Stefano Battaglia Trio
ECM ****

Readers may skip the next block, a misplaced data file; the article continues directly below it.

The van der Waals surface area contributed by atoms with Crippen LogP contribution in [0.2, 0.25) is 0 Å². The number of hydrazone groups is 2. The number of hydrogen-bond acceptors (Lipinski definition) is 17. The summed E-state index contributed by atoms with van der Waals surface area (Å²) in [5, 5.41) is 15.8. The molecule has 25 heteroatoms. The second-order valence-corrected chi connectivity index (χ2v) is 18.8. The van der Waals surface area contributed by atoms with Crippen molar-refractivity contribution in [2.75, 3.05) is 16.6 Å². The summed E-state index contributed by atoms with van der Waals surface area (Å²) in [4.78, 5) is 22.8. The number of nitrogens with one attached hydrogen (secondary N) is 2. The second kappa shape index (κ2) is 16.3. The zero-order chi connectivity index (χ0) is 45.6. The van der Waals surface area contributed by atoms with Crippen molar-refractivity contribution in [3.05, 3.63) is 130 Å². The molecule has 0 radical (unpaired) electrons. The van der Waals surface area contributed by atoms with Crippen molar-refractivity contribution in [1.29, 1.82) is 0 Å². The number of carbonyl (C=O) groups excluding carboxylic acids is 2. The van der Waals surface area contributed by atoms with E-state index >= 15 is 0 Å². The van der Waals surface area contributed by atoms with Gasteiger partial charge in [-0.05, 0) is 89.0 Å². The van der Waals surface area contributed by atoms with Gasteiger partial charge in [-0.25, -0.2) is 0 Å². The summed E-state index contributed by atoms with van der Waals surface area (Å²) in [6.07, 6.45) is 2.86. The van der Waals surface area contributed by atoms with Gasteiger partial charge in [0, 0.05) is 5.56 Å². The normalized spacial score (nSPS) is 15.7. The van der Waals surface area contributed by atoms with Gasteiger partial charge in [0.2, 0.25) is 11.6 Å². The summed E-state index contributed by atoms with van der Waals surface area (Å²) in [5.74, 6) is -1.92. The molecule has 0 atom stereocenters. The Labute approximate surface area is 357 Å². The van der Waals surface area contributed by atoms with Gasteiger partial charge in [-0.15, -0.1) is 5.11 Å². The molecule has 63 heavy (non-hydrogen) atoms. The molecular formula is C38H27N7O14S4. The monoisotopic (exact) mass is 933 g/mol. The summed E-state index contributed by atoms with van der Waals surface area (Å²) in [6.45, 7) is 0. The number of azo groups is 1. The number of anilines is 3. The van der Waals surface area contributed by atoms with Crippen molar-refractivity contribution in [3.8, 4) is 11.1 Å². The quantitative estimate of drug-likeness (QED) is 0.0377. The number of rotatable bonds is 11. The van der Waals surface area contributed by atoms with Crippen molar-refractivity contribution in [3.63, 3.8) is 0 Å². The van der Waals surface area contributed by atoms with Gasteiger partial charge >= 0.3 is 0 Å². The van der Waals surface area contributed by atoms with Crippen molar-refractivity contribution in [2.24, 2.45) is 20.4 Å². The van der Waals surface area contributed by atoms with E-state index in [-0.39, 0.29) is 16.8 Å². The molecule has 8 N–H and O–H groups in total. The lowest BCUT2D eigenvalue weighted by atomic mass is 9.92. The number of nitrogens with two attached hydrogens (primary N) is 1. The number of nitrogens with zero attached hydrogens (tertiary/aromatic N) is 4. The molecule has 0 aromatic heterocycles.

Still one of the least known ECM pianists although that began to change with The River of Anyder, Milan-born Battaglia is joined here once again by Sassari-born double bassist Salvatore Maiore, and drummer Roberto Dani, the youngest member of the trio who has performed with Norma Winstone among others. Battaglia on this his fifth album as a leader for the label manages to merge a deep contemplative playing style with a sparkling joyous side to his playing, say on a track such as ‘Babel Hymn’ where to place Battaglia it’s like the coming together of Keith Jarrett and Danilo Pérez’s combined playing styles. Recorded last April it’s an album of songs, chants, and dances with Battaglia attempting to bridge what he calls “archaic modal pre-tonal chant and dances, pure tonal songs and hymns and abstract texture.” I’m not quite sure hearing this album where these technical distinctions lie as it’s a record that does not hesitate to exhibit an emotional response throughout, again like Jarrett particularly on the more chant-like tunes. The most significant of his compositions (and this is a significant album, more profound than its predecessor) is the long ‘Euphonia Elegy’ full of big dramatic statements that do not seem at all overblown. With references in song titles to Homer, Jonathan Swift, Italo Calvino (the title track), Charles Fourier, Adalbert Stifter, Edgar Allan Poe, the surrealism of Renée Daumal, and Alfred Kubin, not forgetting the bible, that’s quite an extensive reading list to be going on with as inspirations of a suitably engrossing record. The trio has reached a tipping point in terms of group empathy, and on a more experimental track such as the opening of ‘Perla’ both Maiore and Dani show uncanny poise. SG
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